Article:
• 2015-05-17 – The broken rod is six inches shorter than it should be, suggesting that it broke, rather than having been properly anchored. Now that funds have been allocated, it will be removed for testing shortly.
  • 2015-05-21 – Visual inspection of the rod by independent engineers suggests it shows corrosion patterns similar to those on the original broken bolts back in 2013. Caltrans refuses to agree or disagree until formal testing is done.
  • 2015-05-28 – The Warriors won the NBA’s Western Conference titleOne of the Bay Bridge’s anchor rods failed while being strength tested. It will have to be tested to determine whether corrosion was the cause of the failure.
  • 2015-06-04 – The failed anchor rod broke because it had a bad thread, not because of corrosion, unlike earlier failures. The bad news is that Caltrans’ quality control processes didn’t spot the incorrect threading. The article quotes an independent engineer as saying that many of the rods cannot be replaced if they fail because there isn’t enough space to remove them and place new ones.
  • 2015-06-05 – Roughly a quarter of the rods that connect the bridge to its foundation are sitting in corrosive salt water. Three of the rods have failed–i.e. broken–since the bridge opened two years ago.
  • 2015-06-10 – Remember a while back when the powers that be decided to make some of the metal from the old bridge available to artists? Matier and Ross report that the cost to strip off toxic lead paint, cut up the metal, and deliver it to the artists will run $2.2 million and be funded from bridge tolls. I’m hoping that somebody has requested a set of bolts from the old bridge to be sculpted into caricatures of the politicians and members of the bridge design committees who insisted on a “signature” design.
  • 2015-06-24 – Caltrans admitted that the broken rods show signs of hydrogen embrittlement similar to the original 2013 bolt failures and agreed that the problem could be widespread and put the foundation at risk in an earthquake. Brian Maroney, the chief engineer on the bridge project, told the Metropolitan Transportation Commission that the rods could be replaced, repaired, or modified. Replacement would, of course, be expensive. The committee decided not to allocate funds to clean and protect the rods until a panel of experts reports in.
  • 2015-07-10 – The panel agreed to spend $1.1 million to develop a plan to prevent further damage to the rods, despite the fact that a seismic review panel stated that the bridge doesn’t actually need the rods. At least toll-payers will be getting a lot for their money. It’ll cover the design of a dehumidification system, find a grout or other chemical that will keep water away from the rods, conduct further tests on the extent of the embrittlement, and buy “jacking equipment” that can be used in testing and repair. Are they really planning to jack the bridge up off its foundation to replace the rods? If so, I trust they’ll at least close it to traffic while the work is in progress…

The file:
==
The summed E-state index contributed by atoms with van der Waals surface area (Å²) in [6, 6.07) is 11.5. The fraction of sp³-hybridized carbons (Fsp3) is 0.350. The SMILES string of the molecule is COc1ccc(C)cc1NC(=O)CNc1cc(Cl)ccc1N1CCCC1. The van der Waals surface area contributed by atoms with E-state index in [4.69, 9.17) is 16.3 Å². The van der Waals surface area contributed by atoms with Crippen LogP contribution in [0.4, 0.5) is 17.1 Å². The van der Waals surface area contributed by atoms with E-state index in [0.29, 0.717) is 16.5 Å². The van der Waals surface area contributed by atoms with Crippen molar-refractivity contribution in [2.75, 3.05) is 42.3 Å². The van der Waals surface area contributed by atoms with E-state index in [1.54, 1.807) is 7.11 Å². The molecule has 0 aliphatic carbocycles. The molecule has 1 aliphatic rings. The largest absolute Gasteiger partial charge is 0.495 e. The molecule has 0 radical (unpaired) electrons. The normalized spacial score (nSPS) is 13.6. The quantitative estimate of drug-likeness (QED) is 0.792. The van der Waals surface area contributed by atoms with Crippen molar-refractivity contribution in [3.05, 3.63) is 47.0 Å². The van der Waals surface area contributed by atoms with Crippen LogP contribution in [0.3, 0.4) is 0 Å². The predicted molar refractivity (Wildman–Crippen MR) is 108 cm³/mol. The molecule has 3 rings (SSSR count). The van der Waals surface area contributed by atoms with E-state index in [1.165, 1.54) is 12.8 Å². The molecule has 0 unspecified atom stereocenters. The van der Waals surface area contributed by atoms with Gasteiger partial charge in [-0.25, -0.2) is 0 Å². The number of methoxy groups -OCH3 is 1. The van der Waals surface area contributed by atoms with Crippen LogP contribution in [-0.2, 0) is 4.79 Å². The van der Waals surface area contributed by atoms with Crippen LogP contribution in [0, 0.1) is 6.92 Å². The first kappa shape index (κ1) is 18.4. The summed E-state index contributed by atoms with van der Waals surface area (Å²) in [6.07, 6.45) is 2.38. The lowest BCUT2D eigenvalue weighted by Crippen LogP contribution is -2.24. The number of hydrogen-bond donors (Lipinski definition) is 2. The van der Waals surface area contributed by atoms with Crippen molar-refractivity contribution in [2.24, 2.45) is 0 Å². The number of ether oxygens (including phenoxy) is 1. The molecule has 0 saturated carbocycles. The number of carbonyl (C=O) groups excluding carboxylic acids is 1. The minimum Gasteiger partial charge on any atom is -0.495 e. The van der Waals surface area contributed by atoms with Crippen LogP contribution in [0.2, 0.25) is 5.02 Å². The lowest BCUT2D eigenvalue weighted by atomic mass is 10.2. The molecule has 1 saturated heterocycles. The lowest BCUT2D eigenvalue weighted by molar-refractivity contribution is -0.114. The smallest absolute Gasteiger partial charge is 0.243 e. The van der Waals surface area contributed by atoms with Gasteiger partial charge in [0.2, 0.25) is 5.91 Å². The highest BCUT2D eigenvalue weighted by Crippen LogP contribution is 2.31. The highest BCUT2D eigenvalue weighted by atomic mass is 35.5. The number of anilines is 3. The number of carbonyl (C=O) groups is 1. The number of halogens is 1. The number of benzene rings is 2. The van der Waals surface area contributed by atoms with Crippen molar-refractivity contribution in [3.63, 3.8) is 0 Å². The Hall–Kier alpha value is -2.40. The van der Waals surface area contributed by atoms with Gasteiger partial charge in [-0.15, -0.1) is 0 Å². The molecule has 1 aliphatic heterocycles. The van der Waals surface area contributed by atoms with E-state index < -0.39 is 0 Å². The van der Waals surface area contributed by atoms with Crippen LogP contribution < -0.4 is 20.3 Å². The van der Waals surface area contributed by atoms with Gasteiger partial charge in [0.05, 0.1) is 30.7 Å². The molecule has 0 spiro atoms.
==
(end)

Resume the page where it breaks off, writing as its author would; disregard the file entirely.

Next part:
• 2015-07-16 – The rubber that covers the expansion joint at the west end of the eastern span of the bridge apparently has an affinity for traffic warning flares. Twice this week a lit flare has rolled against the cover, setting it on fire. Keep in mind that this is still at the level of coincidence–once is chance, twice is coincidence, three times is enemy action (or in this case, a new bridge failure mode)–but it certainly seems perfectly in character for the Bay Bridge. Maybe the California Highway Patrol should start a program to develop LED-based warning lights to replace their flares.

The fun continues. Stay tuned.

If You Insist

Somebody asked me why I didn’t do a “thank you” post this year.

“I didn’t do one last year, either,” I replied.

“Then it’s really overdue. And it beats writing about sauerkraut.”

I couldn’t argue with logic like that, so here’s the 2013 thank you post. Look for the 2014 post somewhere around 2018.

Let’s start with the obvious, just to get it out of the way. I’m thankful for people who suggest blog topics. I’m especially thankful for the ones who don’t suggest that I let them write a “guest post” that would be an advertisement for whatever piece of cheap junk they’re selling at an inflated price. (Oh, look: there are three of those suggestions in the comment spam today!)

I’m always thankful for Maggie. She deserves a medal for putting up with me and this career that’s chosen me. With a little luck, the career will produce enough money for me to buy her that medal. I suppose that means I need to be thankful for her patience.

I’m thankful for all of you who come by and read what I’ve written. Even those of you whose interest begins and ends with leftover sauerkraut (still the single most popular post on the blog, with more than eleven times as many page views as the next most popular*).

* For the curious, Number Two is Crimes Against Humanity, this past July’s semi-review of Weird Al’s latest album. It does make me wonder why I keep writing about baseball and cats, when you all obviously consider my strengths to lie elsewhere. But I digress.

How about baseball management that listens to my complaints? I’m thankful to them. A week after I complained that the Mariners hadn’t done anything to improve the team, they picked up arguably the best right-handed free agent bat available. (Allow me to extend apologies to Jackie and the rest of the Orioles’ fans who were hoping their team would re-sign Nelson Cruz. Jackie, since blogging clearly works, may I suggest an impassioned plea for your guys to use some of the money they offered Cruz to lock down Markakis?)

And, speaking of baseball, I’m incredibly grateful for those of you who read the baseball posts and don’t laugh hysterically when my predictions go massively wrong. Cases in point: In recent weeks, I’ve predicted that the Ms wouldn’t sign Nelson Cruz, that the Giants would re-sign the Panda, and that the As were one of the only three teams that wouldn’t be looking for a new third baseman this winter.

And finally, I’m thankful* for Caltrans and the Bay Bridge for providing me with a source of blog posts that will never run out. Even over the Thanksgiving holiday, they were busy giving me more material.